How can I allow user to edit a TextView? Of course, I can use EditText instead, but I don't know how to customize it and also I've read in Android documentation that TextView can be editable. So I tried this:

<TextView android:id="@+id/tv"

But it still looks like common TextView. Does anyone know what I have missed? Or, may be, how to customize EditText for it look like TextView: without borders and background?

  • 2
    You can use EditText instead of. – Chintan Raghwani Aug 21 '12 at 13:35
  • 1
    What the problem to use with EditText? you can change EditText interface by applying style – Pratik Aug 21 '12 at 13:37

I know you don't want to use an EditText but it's really easy to make it look like a TextView.

     android:background="@android:color/transparent" >

You can also use android:background="@null".


The TextView's editable param does make it editable (with some restrictions).

If you set android:editable="true" you can access the TextView via the D-pad, or you could add android:focusableInTouchMode="true" to be able to gain focus on touch.

The problem is you cannot modify the existing text, and you cannot move the cursor. The text you write just gets added before the existing text.

  • Right. In fact, EditText inherits from TextView. The biggest changes being that they made it handle touch events and put in a background. Remove the background (and possibly screw with the padding a bit) and it's a TextView that the user can edit on touch. – DeeV Aug 21 '12 at 13:48
  • Ok, it's accepable, but I still wonder why TextView can be declared as "editable" – uncle Lem Aug 21 '12 at 13:53
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    If you set editable to true in xml, Eclipse gives you the following warnings: android:editable is deprecated: Use an <EditText> to make it editable - Attribute android:editable should not be used with <TextView>: Change element type to <EditText> ? – Benito Bertoli Aug 21 '12 at 13:59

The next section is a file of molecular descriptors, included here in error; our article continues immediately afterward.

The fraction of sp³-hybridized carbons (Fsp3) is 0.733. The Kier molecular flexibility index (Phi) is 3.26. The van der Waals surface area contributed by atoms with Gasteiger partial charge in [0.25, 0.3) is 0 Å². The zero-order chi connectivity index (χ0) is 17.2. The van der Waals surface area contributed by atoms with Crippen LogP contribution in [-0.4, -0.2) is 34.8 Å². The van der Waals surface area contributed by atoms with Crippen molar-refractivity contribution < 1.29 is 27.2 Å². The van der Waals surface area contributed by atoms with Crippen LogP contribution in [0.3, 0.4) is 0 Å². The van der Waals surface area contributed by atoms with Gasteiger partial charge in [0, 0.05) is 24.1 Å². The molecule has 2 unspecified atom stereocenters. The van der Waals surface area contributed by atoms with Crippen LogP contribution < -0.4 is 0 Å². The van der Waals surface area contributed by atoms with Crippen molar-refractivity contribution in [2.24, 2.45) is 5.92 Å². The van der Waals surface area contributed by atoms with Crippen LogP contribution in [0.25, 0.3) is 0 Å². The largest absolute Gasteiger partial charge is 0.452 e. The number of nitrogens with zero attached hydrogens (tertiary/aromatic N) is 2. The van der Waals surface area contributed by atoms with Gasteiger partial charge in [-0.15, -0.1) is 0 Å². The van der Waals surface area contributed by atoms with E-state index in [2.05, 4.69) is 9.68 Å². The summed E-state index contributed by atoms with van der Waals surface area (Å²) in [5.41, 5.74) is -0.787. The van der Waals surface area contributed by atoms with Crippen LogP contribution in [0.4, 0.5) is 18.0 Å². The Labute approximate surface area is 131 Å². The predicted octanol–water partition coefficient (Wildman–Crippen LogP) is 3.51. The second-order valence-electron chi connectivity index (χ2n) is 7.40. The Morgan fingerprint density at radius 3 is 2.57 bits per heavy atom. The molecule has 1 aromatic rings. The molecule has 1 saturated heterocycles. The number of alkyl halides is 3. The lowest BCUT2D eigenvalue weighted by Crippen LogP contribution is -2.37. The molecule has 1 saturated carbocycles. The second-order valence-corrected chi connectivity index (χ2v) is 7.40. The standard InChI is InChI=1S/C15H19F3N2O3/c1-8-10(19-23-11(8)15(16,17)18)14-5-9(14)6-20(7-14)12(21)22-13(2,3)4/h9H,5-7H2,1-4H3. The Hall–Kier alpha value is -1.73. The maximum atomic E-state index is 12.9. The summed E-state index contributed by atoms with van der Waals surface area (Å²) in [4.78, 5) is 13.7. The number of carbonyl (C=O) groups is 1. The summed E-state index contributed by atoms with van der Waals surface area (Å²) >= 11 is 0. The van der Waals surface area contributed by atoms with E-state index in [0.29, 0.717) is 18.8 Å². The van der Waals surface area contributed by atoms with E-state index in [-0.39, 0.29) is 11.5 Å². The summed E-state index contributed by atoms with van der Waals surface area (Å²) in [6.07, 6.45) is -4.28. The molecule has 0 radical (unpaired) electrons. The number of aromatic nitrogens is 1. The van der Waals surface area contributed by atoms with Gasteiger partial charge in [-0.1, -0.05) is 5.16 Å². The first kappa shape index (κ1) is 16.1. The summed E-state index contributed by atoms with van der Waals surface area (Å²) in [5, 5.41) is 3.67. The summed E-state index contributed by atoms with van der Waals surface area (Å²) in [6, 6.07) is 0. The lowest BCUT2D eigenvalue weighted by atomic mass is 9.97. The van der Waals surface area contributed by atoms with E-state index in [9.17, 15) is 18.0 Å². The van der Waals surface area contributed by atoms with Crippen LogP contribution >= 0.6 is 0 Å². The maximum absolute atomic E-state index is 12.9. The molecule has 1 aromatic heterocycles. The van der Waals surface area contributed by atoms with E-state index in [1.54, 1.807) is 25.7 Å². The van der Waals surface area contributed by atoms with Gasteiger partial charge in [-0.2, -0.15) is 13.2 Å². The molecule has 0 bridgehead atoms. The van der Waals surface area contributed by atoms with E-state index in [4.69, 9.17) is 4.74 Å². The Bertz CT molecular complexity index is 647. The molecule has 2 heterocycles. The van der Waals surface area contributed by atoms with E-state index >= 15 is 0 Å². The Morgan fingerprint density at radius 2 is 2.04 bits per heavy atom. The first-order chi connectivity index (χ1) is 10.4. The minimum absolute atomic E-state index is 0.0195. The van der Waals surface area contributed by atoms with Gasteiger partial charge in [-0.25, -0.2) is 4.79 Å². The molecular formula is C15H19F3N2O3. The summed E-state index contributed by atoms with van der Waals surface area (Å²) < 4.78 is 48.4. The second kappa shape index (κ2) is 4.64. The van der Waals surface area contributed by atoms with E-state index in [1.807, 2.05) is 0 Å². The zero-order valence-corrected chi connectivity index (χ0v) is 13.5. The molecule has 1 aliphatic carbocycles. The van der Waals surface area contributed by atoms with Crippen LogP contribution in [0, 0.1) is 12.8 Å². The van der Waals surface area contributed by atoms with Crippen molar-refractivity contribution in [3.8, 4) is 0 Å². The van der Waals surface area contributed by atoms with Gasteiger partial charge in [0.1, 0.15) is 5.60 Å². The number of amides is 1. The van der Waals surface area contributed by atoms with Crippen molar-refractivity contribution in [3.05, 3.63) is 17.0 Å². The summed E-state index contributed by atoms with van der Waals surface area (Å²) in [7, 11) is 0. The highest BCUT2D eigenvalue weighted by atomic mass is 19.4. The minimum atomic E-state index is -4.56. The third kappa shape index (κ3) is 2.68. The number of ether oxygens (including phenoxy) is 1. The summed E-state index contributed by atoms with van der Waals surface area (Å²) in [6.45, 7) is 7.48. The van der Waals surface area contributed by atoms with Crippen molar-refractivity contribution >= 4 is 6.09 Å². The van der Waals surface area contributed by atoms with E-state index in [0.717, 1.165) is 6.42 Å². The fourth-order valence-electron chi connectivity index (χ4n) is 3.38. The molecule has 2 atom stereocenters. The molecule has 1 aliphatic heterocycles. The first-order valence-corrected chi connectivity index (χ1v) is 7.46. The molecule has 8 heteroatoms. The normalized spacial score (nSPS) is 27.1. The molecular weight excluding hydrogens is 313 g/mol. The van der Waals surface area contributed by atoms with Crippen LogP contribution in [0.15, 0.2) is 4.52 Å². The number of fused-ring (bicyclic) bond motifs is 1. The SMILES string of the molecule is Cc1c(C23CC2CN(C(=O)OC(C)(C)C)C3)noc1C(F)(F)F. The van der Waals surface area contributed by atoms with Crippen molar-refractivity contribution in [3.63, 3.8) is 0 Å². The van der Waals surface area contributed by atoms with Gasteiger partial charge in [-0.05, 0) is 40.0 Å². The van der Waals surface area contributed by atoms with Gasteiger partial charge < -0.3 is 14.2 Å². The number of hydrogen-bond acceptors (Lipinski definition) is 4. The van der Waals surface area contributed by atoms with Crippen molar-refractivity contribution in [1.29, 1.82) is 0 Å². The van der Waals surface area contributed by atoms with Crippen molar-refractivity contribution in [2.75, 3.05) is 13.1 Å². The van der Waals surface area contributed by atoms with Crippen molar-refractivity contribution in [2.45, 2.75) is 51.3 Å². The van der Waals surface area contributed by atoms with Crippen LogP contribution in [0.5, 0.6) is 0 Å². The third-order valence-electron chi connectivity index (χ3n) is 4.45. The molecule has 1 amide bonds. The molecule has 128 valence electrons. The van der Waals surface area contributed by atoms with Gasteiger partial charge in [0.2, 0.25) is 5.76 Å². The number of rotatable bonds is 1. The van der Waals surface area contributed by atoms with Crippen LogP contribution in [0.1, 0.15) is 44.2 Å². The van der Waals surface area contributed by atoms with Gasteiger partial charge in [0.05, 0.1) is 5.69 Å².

• Moreover, TextView documentation affirms: "A TextView is a complete text editor, however the basic class is configured to not allow editing; see EditText for a subclass that configures the text view for editing.". See developer.android.com/reference/android/widget/TextView.html – saiyancoder Jan 10 '14 at 22:22
  • This is not the right way to do it.its best done progammatically.Add the instructions to your textview inside your code instead of making a textview editable using EditText...check out this link,,,,,,.developer.android.com/reference/android/text/Editable.html – RileyManda Mar 9 '18 at 17:35

You can fake a editable Textview. You just have to hide the textview when you touch it (make it "clickable"), replace it with an EditText, and display it again when the edit is over.


You can make your TextView editable by adding these lines


TextView defines all capabilities found on EditText, but doesn't have built-in support to them. Some main differences on EditText:

a) Method getDefaultEditable() returns true. This is only a mark that defines this subclass as editable.

b) A movement method. Is an object that control the cursor behavior (position, backward/forward moves - that may change in some languages, etc). In opposition, TextView just returns null, because is not cursor anyway.

c) Method CharSequence getText(). TextView returns a single String for that. EditText uses a specific char sequence implementation (Editable) that represents a mutable text buffer.

Because that, we can't think about TextView like a restrained EditText. TextView sketch the editoring interface, but not implement itself.

If you need a text component that you can switch off editing sometimes, you are looking for the EditText component.


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